(i) the claimant is entitled to an injunction if the nuisance is continuous and is invading the claimant’s legal right. (ii) the wrongdoer cannot ask the court to allow him/her to pay for the wrong by way of damages so assessed by the court. (iii) the courts do have jurisdiction to order damages in lieu of injunction but it should not look like a validation of the wrong by a willing defendant ready to pay. (iv) the damages in lieu of injunction shall be awarded only in exceptional circumstances and the court should not ignore the claimant’s prima facie right. (v) courts should assess the nature of the injury, its compensability with a small amount of money, oppression on the defendant if injunction, claimant’s choice, conduct of claimant, other factors before deciding.

Generally, an injunction is not granted for future nuisances, but where there is an apprehension of real threat to life and property it may be granted. Kuldip Singh v. Subhash Chander Jain, AIR 2000 SC 1410

  1. For public nuisance:

(I)There are criminal remedies available against the public nuisance in the Indian Penal Code, 1860. A direct relief for the public nuisance on the health, safety, etc. of the public is under section 290 of the Code. Any case pertaining to public nuisance can be disposed of by a Magistrate with an order of removal of the nuisance. Such an order if not complied renders the defendant liable for punishment under section 188 of the Indian Penal Code, 1860. Pursuant to this, Magistrate can also pass an absolute order of injunction failing to comply with which makes the defendant liable for imprisonment of 2 years under section 291 of the Penal Code.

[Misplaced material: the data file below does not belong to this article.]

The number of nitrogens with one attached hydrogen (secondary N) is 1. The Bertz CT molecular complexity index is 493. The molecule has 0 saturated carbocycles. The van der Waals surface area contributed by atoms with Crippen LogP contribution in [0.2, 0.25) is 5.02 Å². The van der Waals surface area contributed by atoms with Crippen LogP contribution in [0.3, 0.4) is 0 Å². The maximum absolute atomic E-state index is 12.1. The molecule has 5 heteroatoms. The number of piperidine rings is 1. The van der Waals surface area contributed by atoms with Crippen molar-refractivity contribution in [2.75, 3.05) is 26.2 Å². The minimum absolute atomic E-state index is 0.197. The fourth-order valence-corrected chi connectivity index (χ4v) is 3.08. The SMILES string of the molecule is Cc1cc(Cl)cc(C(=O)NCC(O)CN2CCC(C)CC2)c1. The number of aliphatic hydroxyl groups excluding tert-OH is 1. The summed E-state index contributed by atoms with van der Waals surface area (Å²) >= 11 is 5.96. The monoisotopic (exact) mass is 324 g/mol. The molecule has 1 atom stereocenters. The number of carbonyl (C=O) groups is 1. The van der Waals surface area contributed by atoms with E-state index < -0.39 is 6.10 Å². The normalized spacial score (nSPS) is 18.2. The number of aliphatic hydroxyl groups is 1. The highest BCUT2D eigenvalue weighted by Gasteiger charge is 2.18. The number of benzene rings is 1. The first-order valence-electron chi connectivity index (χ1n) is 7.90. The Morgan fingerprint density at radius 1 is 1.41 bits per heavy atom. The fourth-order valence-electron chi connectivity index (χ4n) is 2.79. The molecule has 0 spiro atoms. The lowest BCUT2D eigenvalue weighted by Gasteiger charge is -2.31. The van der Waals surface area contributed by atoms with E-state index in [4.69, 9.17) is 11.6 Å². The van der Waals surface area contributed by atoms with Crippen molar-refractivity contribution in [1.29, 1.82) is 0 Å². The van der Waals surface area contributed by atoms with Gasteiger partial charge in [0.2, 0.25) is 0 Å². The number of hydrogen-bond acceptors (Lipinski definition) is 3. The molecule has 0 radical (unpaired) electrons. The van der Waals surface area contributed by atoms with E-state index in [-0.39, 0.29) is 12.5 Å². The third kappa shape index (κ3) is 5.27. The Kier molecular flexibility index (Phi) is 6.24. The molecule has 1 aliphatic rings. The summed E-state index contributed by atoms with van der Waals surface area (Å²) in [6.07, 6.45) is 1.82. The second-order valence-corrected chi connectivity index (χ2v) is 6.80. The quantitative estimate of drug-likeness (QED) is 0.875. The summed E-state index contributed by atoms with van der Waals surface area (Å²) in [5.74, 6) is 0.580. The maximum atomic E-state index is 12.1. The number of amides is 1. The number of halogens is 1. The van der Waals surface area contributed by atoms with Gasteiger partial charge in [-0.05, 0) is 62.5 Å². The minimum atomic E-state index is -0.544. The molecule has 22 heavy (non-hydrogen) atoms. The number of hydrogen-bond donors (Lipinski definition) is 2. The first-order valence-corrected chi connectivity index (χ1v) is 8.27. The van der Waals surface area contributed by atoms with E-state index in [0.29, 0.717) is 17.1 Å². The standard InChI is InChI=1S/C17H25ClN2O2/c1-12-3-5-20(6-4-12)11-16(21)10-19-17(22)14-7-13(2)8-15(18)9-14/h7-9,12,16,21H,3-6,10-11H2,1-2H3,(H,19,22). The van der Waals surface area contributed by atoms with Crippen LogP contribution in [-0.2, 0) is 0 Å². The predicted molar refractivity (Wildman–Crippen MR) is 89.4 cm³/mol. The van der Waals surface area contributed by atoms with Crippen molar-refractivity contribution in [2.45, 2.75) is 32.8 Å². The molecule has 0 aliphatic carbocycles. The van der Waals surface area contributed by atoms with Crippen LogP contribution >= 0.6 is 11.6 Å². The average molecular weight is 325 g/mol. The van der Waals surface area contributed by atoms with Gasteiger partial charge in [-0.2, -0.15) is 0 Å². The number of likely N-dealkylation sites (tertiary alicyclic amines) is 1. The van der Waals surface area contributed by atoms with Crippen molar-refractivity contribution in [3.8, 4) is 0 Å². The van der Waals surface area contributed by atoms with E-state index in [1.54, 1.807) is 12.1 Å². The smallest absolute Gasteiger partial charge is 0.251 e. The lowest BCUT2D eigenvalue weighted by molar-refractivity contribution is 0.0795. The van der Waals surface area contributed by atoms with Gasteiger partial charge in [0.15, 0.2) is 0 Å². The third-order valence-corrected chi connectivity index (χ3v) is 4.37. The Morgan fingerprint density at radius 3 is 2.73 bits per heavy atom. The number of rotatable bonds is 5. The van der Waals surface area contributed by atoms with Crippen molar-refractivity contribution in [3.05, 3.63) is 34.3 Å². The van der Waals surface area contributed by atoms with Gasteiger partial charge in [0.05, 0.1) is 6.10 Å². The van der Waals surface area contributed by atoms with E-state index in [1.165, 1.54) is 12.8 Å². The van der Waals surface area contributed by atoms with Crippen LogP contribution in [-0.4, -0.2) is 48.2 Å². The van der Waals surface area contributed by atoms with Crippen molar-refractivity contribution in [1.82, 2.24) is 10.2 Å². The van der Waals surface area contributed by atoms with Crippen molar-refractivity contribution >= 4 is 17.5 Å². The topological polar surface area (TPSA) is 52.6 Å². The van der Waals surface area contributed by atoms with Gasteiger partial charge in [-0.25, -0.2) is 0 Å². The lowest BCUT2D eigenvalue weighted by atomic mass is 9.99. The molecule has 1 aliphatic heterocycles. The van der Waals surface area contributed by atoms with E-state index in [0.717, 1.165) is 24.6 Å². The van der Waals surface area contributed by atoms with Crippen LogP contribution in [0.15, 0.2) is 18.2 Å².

A criminal action can also be brought by an individual against the public nuisance that an injury of a substantial nature, solely inflicted has caused them more injury than on public at large.

(II) A civil action can also be brought against the public nuisance under the provisions of section 91 of the Code of Civil Procedure, 1908.


Nuisance is generally a private action that may or may not comprise of deliberation or intention. Though a common law tort, Indian laws have extensively dealt with, in the subject and have clarified the position by the precedents mentioned in the article. The defenses available are statutory authority and prescription with conditions however, contributory negligence has also been attributed depending on the origin of the nuisance. Indian laws provide for adequate remedy and defense in cases of nuisance and thus, is a good law on subject.